The shamble leg man gave her a gift of flowers, cowslips and daffodils, a nosegay of peonies and chrysanthemums cinched together with a bootlace. She put them in a Gin bottle, stopped the neck with a trackman’s stub and opened her legs, a boar of pubic hair caught in the elastic of her underpants, red blotches where cockroaches had eaten soft tissue, and a Rorschach birthmark, the one identifying mark that made her, her and not someone else.
Tuesday, November 14, 2006
She soaked her feet in Epsom salts to encouraging blistering, and to harden the callus that grew like scats on the heels of her feet. Her toenails curled up at the ends like birds’ talons, yellow shale, sharp and cetaceous. The barbs and hooks gibed her stockings, tearing through nylon, flay and skin.
Monday, November 13, 2006
Saturday, November 11, 2006
She kept her thoughts in a casket with a bird’s foot and an ostrich feather. The man in the hat awoke to a sky blistered with rain, smoke trailing from a half-spent cigarette left smoldering in the ashcan. He scooped his hat from the floor; weevil-wood cursed with scuffing, and re-lit the nub of the cigarette with a struck match. He smoked in defiance of reason and common sense, the bellows of his lungs heaving, breastbone cockling rib-stays.
Wednesday, November 01, 2006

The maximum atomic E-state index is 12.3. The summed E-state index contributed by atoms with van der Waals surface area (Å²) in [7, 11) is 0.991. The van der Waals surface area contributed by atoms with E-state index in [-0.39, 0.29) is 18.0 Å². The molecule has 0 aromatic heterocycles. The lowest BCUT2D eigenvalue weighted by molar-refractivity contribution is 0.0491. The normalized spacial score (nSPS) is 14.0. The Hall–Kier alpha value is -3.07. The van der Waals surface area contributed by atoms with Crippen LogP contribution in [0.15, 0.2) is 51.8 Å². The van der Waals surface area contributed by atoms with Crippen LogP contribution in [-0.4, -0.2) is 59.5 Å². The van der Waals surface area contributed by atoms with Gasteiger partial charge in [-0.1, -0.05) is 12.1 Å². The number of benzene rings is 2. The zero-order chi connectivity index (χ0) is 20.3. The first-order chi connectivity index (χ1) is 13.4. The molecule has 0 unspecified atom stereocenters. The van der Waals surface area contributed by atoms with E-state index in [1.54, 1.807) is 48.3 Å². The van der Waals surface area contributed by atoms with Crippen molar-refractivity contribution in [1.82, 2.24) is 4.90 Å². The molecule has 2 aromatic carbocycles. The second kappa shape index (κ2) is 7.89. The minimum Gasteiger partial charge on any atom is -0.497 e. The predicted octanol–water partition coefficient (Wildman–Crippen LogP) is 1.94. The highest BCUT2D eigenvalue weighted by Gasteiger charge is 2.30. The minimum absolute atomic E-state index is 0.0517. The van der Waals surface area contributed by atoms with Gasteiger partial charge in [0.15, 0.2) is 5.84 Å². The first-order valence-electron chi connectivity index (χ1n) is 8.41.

‘The sky is falling, she said. ‘How can I be expected to make a living in such horrid conditions?’ The harridan sat under a curd of lamplight knitting the hem of her dress with chopsticks she had found behind the Chinese grocer’s, next to a placenta of bock chow, fingers pearling, eyes cast into the hollow of her brow, sticks clacking against metal shims. The harridan cocked her head, her neck spidery and variegated with loose skin, and stared into the sun, her eyes squinting into the hoar. The sun scalded her face; a face sallow and bricked with age, and bellowed into the crop of her ears. When she was a child she stood for hours in the hot sun, her face a cowering glissade of red skin and tuck. She thought of marigolds and peonies, her father’s arm slung out the car window, his cigarette threading a blue line of sky, and her mother’s dower face crinkled with distemper and bile. She slapped her with the back of her hand, the one she wore her wedding band on, leaving a red line on her cheek, her eyes watery with tears and murder. She called her a little cunt and made her stand in the corner, her nose pressed into the bricks, mortar bleeding into the pall of her face.